DDoS attack

Distributed Denial of Service (DDoS) translates as “distributed denial of service”. The attack is based on the limitations of some service – for example, a web server, when the number of requests exceeds their processing capabilities. The attacked resource becomes unavailable, “freezes”, etc
. Objects of DDoS attacks: online stores, large portals, casinos and other organizations that provide services via the Internet. For such companies, even one hour of downtime threatens significant losses.
It is difficult to determine the initiator of the attack, since requests come from different IP addresses (for example, from a botnet). These may be hacker groups hired by competitors, or attackers who are engaged in blackmail.

There are specialized sites where you can order a DDoS attack. The customer specifies the object, selects the tariff package and pays for the service. It is almost impossible to track the client, since the information about the transaction is encrypted or not saved.

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DDoS attacks are divided into three types, depending on the level and type of impact on the object:

  • Exhaustion of resources

    The client is “bombarded” with packets over the selected protocol (for example, UDP or ICMP) on random ports. The server checks the incoming data and sends a response to the specified port number. If the node is unavailable, the host sends a reply message marked “The node is unavailable”. As a result, the channel is overflowing with packets with randomly specified port numbers.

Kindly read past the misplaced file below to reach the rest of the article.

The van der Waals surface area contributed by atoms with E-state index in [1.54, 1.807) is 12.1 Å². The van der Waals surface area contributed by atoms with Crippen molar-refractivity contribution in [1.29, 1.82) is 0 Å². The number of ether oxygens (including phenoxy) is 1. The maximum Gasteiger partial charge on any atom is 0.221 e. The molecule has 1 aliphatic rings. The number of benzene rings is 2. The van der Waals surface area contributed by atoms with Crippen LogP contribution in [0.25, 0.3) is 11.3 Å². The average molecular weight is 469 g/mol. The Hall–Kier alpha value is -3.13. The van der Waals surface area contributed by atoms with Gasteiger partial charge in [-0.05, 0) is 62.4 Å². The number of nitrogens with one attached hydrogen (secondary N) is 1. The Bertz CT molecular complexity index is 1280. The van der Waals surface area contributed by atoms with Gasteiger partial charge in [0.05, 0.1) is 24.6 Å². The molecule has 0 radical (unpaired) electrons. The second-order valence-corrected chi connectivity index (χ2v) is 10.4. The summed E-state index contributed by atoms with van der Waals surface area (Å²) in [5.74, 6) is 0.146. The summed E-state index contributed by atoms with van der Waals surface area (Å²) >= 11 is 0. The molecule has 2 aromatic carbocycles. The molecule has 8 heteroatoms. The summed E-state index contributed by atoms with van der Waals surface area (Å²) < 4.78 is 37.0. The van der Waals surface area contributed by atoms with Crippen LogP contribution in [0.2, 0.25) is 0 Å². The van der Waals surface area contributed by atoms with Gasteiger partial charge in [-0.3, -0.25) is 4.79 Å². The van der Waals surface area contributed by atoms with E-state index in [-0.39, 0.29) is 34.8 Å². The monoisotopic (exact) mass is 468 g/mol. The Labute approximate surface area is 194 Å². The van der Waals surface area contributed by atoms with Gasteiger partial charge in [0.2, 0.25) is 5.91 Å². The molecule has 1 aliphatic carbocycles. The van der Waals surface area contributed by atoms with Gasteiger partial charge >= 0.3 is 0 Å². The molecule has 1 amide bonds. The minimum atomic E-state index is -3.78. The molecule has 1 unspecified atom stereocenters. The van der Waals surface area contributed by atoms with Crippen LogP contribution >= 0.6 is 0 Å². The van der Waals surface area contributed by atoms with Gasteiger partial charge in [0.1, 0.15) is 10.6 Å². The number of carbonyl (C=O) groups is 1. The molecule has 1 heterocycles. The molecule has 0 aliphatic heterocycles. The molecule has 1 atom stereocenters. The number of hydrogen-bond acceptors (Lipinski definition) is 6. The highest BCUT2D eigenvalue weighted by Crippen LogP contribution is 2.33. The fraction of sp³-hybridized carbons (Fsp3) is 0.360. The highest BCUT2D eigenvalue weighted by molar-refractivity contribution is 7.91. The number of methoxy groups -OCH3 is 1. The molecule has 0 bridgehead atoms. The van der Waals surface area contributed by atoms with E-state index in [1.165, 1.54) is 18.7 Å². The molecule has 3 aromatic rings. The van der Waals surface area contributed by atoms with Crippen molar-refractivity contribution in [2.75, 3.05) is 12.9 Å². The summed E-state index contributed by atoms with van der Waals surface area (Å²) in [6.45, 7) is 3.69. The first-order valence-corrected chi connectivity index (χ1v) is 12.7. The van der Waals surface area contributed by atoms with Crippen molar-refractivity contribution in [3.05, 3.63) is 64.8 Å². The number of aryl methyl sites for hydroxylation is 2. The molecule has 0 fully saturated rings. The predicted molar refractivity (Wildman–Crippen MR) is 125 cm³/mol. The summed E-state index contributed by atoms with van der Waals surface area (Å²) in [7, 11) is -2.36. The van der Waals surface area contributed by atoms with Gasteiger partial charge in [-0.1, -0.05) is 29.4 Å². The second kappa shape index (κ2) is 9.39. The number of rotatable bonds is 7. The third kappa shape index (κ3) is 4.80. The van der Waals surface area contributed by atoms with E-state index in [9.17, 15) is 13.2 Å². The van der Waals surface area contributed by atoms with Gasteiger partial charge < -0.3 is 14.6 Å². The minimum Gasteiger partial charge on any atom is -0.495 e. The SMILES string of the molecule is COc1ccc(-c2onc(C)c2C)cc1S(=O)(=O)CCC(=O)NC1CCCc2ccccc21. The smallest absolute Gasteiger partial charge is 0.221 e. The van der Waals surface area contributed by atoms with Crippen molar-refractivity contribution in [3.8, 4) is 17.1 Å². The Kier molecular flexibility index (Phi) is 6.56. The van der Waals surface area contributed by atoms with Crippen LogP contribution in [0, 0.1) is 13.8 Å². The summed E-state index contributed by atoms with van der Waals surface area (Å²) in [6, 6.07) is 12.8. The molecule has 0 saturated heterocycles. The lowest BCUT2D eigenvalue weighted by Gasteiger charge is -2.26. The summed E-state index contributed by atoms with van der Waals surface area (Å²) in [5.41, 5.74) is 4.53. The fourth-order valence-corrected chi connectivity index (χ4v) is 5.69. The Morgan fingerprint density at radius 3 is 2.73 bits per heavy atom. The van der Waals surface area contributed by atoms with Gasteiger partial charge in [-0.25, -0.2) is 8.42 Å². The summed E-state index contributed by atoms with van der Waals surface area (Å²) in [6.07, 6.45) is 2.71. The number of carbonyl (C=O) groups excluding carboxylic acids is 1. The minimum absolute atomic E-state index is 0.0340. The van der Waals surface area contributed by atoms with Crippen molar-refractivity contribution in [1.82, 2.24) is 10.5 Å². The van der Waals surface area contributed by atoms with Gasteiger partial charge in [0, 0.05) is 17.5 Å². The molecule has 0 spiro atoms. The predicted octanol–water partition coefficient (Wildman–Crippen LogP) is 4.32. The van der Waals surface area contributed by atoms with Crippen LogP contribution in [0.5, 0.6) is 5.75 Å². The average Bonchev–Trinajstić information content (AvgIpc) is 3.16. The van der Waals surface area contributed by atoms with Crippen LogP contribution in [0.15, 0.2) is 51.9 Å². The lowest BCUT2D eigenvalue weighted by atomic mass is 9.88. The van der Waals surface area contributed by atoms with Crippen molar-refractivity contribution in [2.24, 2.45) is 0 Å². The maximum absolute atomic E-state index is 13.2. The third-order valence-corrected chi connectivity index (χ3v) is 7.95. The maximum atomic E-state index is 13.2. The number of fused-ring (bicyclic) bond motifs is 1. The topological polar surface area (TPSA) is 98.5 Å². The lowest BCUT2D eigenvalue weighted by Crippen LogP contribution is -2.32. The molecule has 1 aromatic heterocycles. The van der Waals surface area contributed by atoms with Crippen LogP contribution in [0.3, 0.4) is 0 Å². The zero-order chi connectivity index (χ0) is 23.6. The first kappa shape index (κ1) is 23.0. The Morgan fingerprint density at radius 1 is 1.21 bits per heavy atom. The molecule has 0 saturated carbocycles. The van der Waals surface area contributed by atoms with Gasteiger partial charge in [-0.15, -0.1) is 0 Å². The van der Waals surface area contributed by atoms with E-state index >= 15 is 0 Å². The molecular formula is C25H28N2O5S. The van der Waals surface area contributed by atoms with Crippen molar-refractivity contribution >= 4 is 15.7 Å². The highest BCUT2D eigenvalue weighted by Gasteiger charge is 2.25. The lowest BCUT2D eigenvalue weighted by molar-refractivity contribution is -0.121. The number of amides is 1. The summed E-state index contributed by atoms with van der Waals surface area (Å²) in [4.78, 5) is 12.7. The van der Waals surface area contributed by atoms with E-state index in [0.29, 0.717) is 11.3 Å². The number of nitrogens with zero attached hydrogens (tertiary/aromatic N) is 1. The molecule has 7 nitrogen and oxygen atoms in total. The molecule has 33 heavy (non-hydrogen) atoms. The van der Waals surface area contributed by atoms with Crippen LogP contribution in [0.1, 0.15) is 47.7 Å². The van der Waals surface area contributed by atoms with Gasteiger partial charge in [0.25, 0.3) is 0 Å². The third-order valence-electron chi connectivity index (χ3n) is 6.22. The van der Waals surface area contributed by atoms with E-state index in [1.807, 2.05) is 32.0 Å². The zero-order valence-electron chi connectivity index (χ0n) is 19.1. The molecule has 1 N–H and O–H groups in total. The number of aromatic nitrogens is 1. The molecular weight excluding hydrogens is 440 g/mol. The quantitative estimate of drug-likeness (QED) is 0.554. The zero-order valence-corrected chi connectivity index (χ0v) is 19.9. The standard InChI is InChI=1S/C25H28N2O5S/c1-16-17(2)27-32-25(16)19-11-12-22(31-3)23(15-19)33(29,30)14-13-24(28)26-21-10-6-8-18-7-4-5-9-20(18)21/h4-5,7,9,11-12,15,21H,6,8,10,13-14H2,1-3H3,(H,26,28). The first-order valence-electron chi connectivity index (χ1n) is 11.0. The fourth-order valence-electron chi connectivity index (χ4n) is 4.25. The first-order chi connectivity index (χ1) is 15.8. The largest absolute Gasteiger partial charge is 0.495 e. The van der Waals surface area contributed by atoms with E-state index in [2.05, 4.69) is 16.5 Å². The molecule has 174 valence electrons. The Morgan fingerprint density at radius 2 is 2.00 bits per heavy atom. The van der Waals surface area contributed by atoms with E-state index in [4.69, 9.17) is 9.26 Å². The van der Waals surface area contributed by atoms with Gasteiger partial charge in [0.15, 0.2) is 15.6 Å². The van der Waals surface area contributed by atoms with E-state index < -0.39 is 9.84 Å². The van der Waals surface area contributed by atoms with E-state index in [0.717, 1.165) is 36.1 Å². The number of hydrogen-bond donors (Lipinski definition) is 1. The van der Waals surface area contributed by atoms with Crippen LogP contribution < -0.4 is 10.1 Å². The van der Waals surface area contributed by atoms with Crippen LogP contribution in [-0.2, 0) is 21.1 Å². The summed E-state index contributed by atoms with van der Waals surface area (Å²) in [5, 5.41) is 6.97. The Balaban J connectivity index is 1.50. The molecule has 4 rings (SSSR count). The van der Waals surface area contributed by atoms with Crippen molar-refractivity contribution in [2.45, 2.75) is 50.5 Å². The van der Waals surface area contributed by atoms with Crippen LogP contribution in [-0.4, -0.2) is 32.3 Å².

• Using the features of the HTTP protocol

    The attacker conducts a preliminary analysis of the attacked object, looks at the requests that are directed to the database, and selects the most “heavy” POST requests. Next, it sends the packet to the target node using infected computers (bots). As a result, the host “chokes” on the simultaneous number of packets that come to it, and stops responding.

  • Using the features of some protocols to create a queue

    A cybercriminal sends a SYN packet to an endpoint as a validation test for accessibility. The server confirms the receipt and sends a synchronization request in response. At this point, the attacker does not send the message, so the server queues the received packet to wait for confirmation. Simultaneous sending from multiple IP addresses leads to buffer overflow.

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